Why Assistance Can’t Wait
I have been sharing links to a wonderful series by Bread For the World: Development Works! This week I am repeating the fifth essay: Why Assistance Can’t Wait. Please click on the link above and read the whole essay. Here are the highlights as I see them:
Development Works explains why U.S. development assistance is important. This essay offers two examples—each affecting hundreds of millions of people—of why development assistance cannot wait until we have more money or enthusiasm for it.
Foreign assistance focuses on prevention. This is critical in the case of early childhood nutrition and, of course, when there is a possibility of famine.
Malnutrition is most dangerous during the 1,000-day window between pregnancy and age 2, when it can cause death or irreversible physical and cognitive damage. Early childhood malnutrition can also drain a country’s development potential. Yet early malnutrition can be prevented at a modest cost with basic nutrition care.
Famine early warning systems are now sophisticated, forecasting accurately up to a year in advance. Foreign assistance cannot prevent natural disasters, but it can help save many lives.
The potential human consequences of inaction—particularly for children under 2—should be weighed carefully in decisions about emergency relief.
U.S. development assistance should focus on resilience—equipping people to develop strategies to cope with threats to their food security.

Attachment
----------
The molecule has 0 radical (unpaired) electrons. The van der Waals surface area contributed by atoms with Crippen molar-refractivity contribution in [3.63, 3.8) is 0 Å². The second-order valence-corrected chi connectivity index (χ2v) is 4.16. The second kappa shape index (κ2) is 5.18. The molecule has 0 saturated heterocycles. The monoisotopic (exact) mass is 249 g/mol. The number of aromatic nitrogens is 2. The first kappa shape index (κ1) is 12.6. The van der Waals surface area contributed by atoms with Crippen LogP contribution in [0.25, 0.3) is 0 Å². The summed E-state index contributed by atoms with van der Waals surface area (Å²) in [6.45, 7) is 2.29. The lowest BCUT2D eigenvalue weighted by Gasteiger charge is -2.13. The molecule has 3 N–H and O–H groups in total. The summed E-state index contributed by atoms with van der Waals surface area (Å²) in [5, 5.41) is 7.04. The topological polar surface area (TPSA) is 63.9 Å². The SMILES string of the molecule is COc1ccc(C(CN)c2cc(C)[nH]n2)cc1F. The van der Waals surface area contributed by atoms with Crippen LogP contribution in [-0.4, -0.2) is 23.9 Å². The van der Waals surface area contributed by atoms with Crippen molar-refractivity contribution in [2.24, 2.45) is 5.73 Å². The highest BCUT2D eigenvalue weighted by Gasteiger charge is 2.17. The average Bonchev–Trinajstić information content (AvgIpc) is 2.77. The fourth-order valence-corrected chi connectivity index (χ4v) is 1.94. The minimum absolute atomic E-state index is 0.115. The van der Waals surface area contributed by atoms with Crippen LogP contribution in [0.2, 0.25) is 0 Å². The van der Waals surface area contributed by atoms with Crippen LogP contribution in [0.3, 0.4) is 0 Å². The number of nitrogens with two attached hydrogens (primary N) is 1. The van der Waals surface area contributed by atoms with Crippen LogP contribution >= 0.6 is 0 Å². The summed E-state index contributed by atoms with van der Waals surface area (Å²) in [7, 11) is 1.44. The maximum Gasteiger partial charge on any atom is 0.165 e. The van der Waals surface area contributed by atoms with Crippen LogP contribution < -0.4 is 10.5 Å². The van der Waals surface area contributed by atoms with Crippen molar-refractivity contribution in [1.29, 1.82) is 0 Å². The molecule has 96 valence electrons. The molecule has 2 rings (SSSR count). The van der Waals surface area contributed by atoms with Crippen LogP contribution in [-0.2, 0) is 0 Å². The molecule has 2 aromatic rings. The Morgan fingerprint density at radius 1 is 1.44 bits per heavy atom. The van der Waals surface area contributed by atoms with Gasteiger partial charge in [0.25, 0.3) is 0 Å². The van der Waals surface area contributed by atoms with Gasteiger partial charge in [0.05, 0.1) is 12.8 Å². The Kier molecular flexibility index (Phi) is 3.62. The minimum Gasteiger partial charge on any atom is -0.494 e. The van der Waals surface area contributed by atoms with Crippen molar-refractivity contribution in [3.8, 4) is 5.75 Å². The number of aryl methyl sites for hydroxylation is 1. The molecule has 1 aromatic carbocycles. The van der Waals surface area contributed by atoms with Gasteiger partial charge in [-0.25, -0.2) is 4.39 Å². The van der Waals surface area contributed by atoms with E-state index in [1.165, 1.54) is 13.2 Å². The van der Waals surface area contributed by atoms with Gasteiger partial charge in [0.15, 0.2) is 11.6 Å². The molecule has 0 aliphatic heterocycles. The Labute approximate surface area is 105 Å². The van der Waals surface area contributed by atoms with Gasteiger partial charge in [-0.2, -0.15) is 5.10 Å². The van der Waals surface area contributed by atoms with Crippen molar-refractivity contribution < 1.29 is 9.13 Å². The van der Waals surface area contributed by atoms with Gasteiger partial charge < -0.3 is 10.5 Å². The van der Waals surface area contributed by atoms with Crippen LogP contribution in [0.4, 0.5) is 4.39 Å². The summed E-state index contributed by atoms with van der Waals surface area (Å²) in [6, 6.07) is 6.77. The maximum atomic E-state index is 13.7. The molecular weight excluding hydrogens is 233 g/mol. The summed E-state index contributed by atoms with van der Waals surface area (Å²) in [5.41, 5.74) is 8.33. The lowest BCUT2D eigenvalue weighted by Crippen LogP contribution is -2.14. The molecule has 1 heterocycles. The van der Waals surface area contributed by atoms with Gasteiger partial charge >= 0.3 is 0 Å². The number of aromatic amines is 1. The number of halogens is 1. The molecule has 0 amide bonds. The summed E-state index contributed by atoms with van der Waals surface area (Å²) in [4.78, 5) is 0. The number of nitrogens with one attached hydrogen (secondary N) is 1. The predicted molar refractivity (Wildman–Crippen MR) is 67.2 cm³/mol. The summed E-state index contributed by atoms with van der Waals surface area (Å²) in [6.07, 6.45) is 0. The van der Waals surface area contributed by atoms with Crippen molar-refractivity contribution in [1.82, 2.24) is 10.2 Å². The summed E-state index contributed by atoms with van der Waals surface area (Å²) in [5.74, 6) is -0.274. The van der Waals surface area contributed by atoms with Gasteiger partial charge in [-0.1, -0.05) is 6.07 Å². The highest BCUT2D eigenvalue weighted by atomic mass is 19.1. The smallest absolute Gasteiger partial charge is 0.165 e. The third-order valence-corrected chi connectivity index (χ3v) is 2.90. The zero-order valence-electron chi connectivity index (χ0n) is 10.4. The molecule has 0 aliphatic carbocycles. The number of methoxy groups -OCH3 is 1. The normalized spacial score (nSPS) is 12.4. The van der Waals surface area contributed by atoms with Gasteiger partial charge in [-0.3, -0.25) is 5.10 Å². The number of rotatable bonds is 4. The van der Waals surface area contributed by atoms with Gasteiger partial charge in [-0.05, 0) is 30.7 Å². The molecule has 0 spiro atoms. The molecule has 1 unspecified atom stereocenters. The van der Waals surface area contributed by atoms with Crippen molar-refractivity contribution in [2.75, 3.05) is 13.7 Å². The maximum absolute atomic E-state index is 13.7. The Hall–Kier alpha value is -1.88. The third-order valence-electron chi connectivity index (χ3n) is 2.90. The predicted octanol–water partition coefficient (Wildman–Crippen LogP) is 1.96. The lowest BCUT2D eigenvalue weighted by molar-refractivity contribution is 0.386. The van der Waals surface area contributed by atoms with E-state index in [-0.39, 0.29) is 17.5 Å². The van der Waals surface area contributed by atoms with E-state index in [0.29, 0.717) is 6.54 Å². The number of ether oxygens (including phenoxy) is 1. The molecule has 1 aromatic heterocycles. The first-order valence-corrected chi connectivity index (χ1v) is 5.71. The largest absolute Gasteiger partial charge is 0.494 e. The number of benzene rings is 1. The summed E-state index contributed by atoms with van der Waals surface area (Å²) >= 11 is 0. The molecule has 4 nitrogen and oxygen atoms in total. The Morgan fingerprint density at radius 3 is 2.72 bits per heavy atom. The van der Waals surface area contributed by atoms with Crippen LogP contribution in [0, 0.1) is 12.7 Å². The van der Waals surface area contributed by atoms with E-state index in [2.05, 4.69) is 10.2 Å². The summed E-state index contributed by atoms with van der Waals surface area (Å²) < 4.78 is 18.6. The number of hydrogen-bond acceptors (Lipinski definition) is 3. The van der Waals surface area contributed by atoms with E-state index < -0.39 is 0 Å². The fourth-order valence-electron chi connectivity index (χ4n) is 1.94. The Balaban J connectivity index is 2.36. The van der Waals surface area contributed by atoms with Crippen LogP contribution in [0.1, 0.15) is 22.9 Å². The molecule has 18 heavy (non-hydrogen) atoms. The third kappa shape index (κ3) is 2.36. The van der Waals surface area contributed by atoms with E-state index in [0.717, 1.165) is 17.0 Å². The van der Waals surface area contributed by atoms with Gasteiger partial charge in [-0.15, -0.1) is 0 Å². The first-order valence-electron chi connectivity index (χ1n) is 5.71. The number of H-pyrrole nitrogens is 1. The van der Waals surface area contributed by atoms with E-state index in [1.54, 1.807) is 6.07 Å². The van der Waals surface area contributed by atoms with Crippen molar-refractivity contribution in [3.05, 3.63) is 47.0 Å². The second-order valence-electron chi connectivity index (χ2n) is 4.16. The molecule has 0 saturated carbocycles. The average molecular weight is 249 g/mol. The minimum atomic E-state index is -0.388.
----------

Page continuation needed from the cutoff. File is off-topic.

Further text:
I was inspired by these quotes:
Children who are malnourished during the window don’t really get a second chance. They have a much higher risk of infections, illnesses, and death. One-third of all deaths among young children are caused by malnutrition.
Those who survive will not be able to catch up by eating healthy meals and taking extra vitamins in kindergarten.
Damage from malnutrition during the 1,000 Days lasts a lifetime.
The percentage of children with stunted growth is an accurate indication of the severity of a nation’s malnutrition burden. Being very short for one’s age is the most obvious sign of chronic malnutrition, but stunting has far deeper implications. For their entire lives, stunted children will be more susceptible to both infectious and noninfectious diseases.
Their cognitive development has also been stunted; they will finish fewer grades in school and earn less income. This is obviously a tragedy for the children and their families.
Development assistance can’t wait for a more convenient time because it is about human beings and our basic needs—needs that cannot be changed. U.S. development assistance can help people become well-nourished and resilient, but only if we don’t put off making it available.
- TidBits to Follow Effective Development Post (tbolto.wordpress.com)
- Effective Development Assistance Works (tbolto.wordpress.com)
- Americans Reaching Out (tbolto.wordpress.com)